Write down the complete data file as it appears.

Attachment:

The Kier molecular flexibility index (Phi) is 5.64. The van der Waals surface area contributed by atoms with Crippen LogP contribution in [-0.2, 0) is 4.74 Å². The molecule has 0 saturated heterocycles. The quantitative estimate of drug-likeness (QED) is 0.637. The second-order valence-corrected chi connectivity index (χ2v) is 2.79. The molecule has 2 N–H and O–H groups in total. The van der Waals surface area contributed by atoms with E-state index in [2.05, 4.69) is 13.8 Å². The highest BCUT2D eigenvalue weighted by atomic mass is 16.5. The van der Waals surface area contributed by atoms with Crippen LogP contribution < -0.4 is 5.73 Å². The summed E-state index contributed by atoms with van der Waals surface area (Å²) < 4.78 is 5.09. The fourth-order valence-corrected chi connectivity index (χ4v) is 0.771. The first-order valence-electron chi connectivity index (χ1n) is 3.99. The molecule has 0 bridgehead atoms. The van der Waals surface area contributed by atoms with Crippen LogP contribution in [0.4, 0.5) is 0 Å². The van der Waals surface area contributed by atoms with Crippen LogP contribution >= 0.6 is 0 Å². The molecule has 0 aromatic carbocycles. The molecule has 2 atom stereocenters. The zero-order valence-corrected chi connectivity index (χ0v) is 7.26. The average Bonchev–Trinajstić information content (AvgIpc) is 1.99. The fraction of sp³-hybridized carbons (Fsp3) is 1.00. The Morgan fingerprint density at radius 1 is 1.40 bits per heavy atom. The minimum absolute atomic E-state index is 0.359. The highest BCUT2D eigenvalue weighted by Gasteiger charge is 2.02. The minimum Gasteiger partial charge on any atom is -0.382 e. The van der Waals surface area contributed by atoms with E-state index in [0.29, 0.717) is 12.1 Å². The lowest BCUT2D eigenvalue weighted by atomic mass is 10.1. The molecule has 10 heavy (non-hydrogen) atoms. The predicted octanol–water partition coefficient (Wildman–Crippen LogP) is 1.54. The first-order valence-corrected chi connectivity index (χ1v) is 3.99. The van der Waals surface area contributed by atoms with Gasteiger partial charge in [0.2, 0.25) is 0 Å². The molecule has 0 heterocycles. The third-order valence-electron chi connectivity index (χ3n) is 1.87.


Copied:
The Kier molecular flexibility index (Phi) is 5.64. The van der Waals surface area contributed by atoms with Crippen LogP contribution in [-0.2, 0) is 4.74 Å². The molecule has 0 saturated heterocycles. The quantitative estimate of drug-likeness (QED) is 0.637. The second-order valence-corrected chi connectivity index (χ2v) is 2.79. The molecule has 2 N–H and O–H groups in total. The van der Waals surface area contributed by atoms with E-state index in [2.05, 4.69) is 13.8 Å². The highest BCUT2D eigenvalue weighted by atomic mass is 16.5. The van der Waals surface area contributed by atoms with Crippen LogP contribution < -0.4 is 5.73 Å². The summed E-state index contributed by atoms with van der Waals surface area (Å²) < 4.78 is 5.09. The fourth-order valence-corrected chi connectivity index (χ4v) is 0.771. The first-order valence-electron chi connectivity index (χ1n) is 3.99. The molecule has 0 bridgehead atoms. The van der Waals surface area contributed by atoms with Crippen LogP contribution in [0.4, 0.5) is 0 Å². The van der Waals surface area contributed by atoms with Crippen LogP contribution >= 0.6 is 0 Å². The molecule has 0 aromatic carbocycles. The molecule has 2 atom stereocenters. The zero-order valence-corrected chi connectivity index (χ0v) is 7.26. The average Bonchev–Trinajstić information content (AvgIpc) is 1.99. The fraction of sp³-hybridized carbons (Fsp3) is 1.00. The Morgan fingerprint density at radius 1 is 1.40 bits per heavy atom. The minimum absolute atomic E-state index is 0.359. The highest BCUT2D eigenvalue weighted by Gasteiger charge is 2.02. The minimum Gasteiger partial charge on any atom is -0.382 e. The van der Waals surface area contributed by atoms with E-state index in [0.29, 0.717) is 12.1 Å². The lowest BCUT2D eigenvalue weighted by atomic mass is 10.1. The molecule has 10 heavy (non-hydrogen) atoms. The predicted octanol–water partition coefficient (Wildman–Crippen LogP) is 1.54. The first-order valence-corrected chi connectivity index (χ1v) is 3.99. The van der Waals surface area contributed by atoms with Gasteiger partial charge in [0.2, 0.25) is 0 Å². The molecule has 0 heterocycles. The third-order valence-electron chi connectivity index (χ3n) is 1.87.